Young children are particularly sensitive to the patterns they experience as routines, because these routines convey a deep sense of underlying order. Changes in their day-to-day routine, even small ones, can be especially upsetting because they not only call into question specific conclusions about the world, but also the basic understanding that the world itself is an orderly, knowable place. Something as simple as having lunch after her nap instead of before could throw off your child’s understanding of how her day is going to go, and her confidence in her burgeoning predictive capacity.
[However, as we will discuss in our next blog post, the answer to this challenge is not to try to eliminate all such changes. Parking in the same spot every day, in addition to being impractical, is not a developmentally-appropriate solution to your child’s parking lot tantrums!]
A Developing Sense of Self-Direction
The second fundamental reason young children experience the frustration leading to tantrums has to do with the way in which they are gradually discovering what it means to be self-directed people. A toddler or preschooler is literally creating herself as a coherent, present, and active agent in the world. The way this self-creation occurs is through the act of making deliberate choices—in choosing, a child forms and uses knowledge, forms and refines preferences, and more.
Children are developmentally pushed to practice making decisions for themselves—and for this reason, they may be very insistent on practicing! During these early years, children learn what kinds of activities they enjoy (e.g. reading, coloring, playing at the playground). They learn what they like to eat, who they like to spend time with, and what toys they enjoy playing with. To align themselves with these discoveries, they also learn how to assert themselves as little human beings. They are becoming more autonomous, discovering themselves as individuals, and learning how to affect their environment.
When a child experiences an intense need to complete a task for herself, and when she isn’t able or allowed to complete it, she may experience intense frustration. Every fiber of her being is signaling to her that she needs to take some action and experience the result; anything or anyone standing in the way of this instinctive need is experienced as a threat to the quest for growth that is core to her developmental purpose in life.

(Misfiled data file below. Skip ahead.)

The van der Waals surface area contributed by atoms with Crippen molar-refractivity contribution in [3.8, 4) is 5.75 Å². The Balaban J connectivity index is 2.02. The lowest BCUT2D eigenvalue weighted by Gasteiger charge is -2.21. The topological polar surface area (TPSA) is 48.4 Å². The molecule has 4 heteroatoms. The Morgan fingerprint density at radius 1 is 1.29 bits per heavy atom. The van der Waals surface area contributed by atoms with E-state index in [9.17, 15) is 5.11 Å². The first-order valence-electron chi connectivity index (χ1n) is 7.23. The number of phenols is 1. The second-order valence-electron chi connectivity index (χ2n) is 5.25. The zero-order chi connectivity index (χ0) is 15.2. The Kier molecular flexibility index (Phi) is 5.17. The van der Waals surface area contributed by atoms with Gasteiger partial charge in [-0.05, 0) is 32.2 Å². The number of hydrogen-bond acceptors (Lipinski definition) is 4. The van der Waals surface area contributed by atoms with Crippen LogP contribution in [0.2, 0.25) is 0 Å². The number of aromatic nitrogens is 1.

So, when a child reaches for a glass vase that he likes, and an adult places the vase on a high shelf, his experience is that of a calling denied—this object in the world that draws him to action, and that suggests the possibility of an important experience, is being removed. Why can he not have it when it is right there in front of him? Confused, frustrated, and upset, all the ingredients for a meltdown.
Need for Control
Intimately related to a child’s need to exercise self-direction is the need to experience control. A young child’s entire identity is wrapped up in the need to develop independence, and often that need expresses itself as a need for control. The child is a developing self, asserting its own agency, and situations in which that self is rendered passive are inherently frustrating. If a child wants to feed himself, but the meal involves soup that a child must be fed (e.g. because it is being eaten at a restaurant where a mess cannot be permitted), he may find that circumstance an incredible affront. The adult, rather than empowering the child’s quest for control and autonomy, is standing in the way.
Often, if a child is experiencing a lack of control, the reaction has less to do with the particular issue, and more to do with the general need to assert control. A child that has a frustrated outburst because he cannot throw your phone into his cup of milk may have a desire to experiment with putting objects in his milk—but the behavior could just as easily be an expression of a more general need to demonstrate that he is in control. It is important for parents to develop a radar for distinguishing between such cases: sometimes your child wants to exercise a particular choice in pursuit of a particular experience, and at other times he just wants to experience himself exercising choice and self-direction.
Keep your eyes open for our next blog post to learn more about how to prevent tantrums, and what to do when they do occur.
The Guidepost Team
The Guidepost Team is a group of writers and educators dedicated to helping demystify all things Montessori.